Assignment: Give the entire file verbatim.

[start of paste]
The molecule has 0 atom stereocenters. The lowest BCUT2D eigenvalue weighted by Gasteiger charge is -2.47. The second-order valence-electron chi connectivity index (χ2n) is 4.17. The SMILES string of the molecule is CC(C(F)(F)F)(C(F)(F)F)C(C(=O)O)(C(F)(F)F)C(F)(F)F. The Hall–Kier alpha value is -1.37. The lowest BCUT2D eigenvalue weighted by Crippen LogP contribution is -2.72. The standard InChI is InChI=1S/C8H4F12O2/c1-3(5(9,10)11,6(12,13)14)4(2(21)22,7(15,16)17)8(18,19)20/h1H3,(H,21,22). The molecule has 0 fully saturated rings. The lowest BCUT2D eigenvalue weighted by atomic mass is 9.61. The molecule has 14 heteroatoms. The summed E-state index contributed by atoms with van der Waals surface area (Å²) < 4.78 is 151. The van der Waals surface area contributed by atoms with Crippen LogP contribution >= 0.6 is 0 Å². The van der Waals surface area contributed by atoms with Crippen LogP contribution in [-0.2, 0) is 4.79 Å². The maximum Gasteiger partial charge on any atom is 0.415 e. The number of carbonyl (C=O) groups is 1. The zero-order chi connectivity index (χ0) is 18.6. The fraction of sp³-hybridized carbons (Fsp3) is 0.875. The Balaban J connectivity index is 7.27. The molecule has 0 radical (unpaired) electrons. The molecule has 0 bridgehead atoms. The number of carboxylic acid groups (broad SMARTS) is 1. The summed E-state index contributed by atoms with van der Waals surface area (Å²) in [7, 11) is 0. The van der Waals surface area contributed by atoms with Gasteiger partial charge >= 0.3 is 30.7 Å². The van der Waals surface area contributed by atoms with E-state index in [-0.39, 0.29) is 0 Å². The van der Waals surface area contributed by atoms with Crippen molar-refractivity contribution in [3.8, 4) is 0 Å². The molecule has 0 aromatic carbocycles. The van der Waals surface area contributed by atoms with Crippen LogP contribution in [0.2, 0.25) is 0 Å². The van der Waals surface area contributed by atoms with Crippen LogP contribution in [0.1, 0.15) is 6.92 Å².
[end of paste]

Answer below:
The molecule has 0 atom stereocenters. The lowest BCUT2D eigenvalue weighted by Gasteiger charge is -2.47. The second-order valence-electron chi connectivity index (χ2n) is 4.17. The SMILES string of the molecule is CC(C(F)(F)F)(C(F)(F)F)C(C(=O)O)(C(F)(F)F)C(F)(F)F. The Hall–Kier alpha value is -1.37. The lowest BCUT2D eigenvalue weighted by Crippen LogP contribution is -2.72. The standard InChI is InChI=1S/C8H4F12O2/c1-3(5(9,10)11,6(12,13)14)4(2(21)22,7(15,16)17)8(18,19)20/h1H3,(H,21,22). The molecule has 0 fully saturated rings. The lowest BCUT2D eigenvalue weighted by atomic mass is 9.61. The molecule has 14 heteroatoms. The summed E-state index contributed by atoms with van der Waals surface area (Å²) < 4.78 is 151. The van der Waals surface area contributed by atoms with Crippen LogP contribution >= 0.6 is 0 Å². The van der Waals surface area contributed by atoms with Crippen LogP contribution in [-0.2, 0) is 4.79 Å². The maximum Gasteiger partial charge on any atom is 0.415 e. The number of carbonyl (C=O) groups is 1. The zero-order chi connectivity index (χ0) is 18.6. The fraction of sp³-hybridized carbons (Fsp3) is 0.875. The Balaban J connectivity index is 7.27. The molecule has 0 radical (unpaired) electrons. The molecule has 0 bridgehead atoms. The number of carboxylic acid groups (broad SMARTS) is 1. The summed E-state index contributed by atoms with van der Waals surface area (Å²) in [7, 11) is 0. The van der Waals surface area contributed by atoms with Gasteiger partial charge >= 0.3 is 30.7 Å². The van der Waals surface area contributed by atoms with E-state index in [-0.39, 0.29) is 0 Å². The van der Waals surface area contributed by atoms with Crippen molar-refractivity contribution in [3.8, 4) is 0 Å². The molecule has 0 aromatic carbocycles. The van der Waals surface area contributed by atoms with Crippen LogP contribution in [0.2, 0.25) is 0 Å². The van der Waals surface area contributed by atoms with Crippen LogP contribution in [0.1, 0.15) is 6.92 Å².